Zukofsky's major work was the long poem, A, which he began in 1927 and was to work on for the rest of his life. The poem was written in 24 sections, reflecting the hours of the day and the figure of the poet's father is a major theme. The first 11 sections contain much that is overtly political but interweaves this matter with formal concerns and models that range from the medieval Italian canzone through sonnets to free verse and the music of Bach. Section 12, which is longer than the first 11 sections combined, introduces materials from the poet's family life. The rest of A interweaves the political, historical and personal in more or less equal measure. The extensive use of music in this work reflects the importance of Zukofsky's collaborations with his wife Celia, a professional musician. Their son Paul Zukofsky became a noted violinist and conductor.
In tandem with "A," Zukofsky continued writing shorter poems throughout his life. Many of these shared the political and formal concerns of the longer poem, but they also include more personal lyrics, including a series of Valentines addressed to Celia. The first collection of these shorter poems into book form was 55 Poems (1941). He continued to write and publish shorter poems and these were eventually collected in All: The Collected Short Poems, 1923-1964 (1971).
Zukofsky also wrote critical essays, many of which were collected in Prepositions: The Collected Critical Essays of Louis Zukofsky (1968) and the book-length study Bottom: On Shakespeare (1963) which was accompanied by a second volume containing a setting by Celia of Pericles. His prose fiction includes Ferdinand (1968) and Little: For Careenagers (1970). He also wrote a play Arise, Arise (1962/1973) and, in 1969, an extraordinary set of translations of Catullus that attempted to replicate in English the sound rather than the sense of the originals.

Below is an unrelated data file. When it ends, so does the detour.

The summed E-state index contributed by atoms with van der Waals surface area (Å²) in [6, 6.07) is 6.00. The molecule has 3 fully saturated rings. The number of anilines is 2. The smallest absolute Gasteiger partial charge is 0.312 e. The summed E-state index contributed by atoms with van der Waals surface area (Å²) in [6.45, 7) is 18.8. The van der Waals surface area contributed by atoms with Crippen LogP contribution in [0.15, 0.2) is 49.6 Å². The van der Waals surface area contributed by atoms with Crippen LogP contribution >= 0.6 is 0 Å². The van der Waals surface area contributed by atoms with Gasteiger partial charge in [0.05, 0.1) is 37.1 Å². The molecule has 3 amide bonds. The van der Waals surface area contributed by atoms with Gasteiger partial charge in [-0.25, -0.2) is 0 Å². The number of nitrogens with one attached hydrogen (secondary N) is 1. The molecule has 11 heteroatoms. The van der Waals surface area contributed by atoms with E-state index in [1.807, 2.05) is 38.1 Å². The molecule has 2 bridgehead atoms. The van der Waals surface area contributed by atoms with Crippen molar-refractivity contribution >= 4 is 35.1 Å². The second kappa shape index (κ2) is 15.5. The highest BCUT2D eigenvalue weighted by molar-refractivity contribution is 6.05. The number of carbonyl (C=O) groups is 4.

Having suffered critical neglect for most of his career, Zukofsky, along with the other Objectivists, was rediscovered by the Black Mountain and Beat poets in the 1960s and 1970s. The poet and editor Cid Corman was largely responsible, publishing Zukofsky's work and critical comments on it, first in his magazine Origin and also through Origin Press from the late 1950s onward. In the 1970s, Zukofsky was a major influence on many of the Language poets, particularly in their foregrounding of the formal aspects of writing. The complete A was at the printers when the poet died in 1978. His Complete Short Poetry appeared in 1991.
Currently the Zukofsky revival continues unabated. In 2000, Wesleyan University Press, honoring Zukofsky's birth in 1904, began publishing The Wesleyan Centennial Edition of the Complete Critical Writings of Louis Zukofsky. Editions of A continue to be published and sell quickly; the Chicago Review (Winter 2004-2005) devoted an issue to Zukofsky; his correspondence with William Carlos Williams was published in 2003. Additionally, there are hundreds of critical studies and dissertations appearing world-wide along with the perennial conferences devoted to his work, including the recent centennial remembrance at Columbia University, as interest in his work continues to grow.
All links retrieved July 1, 2013.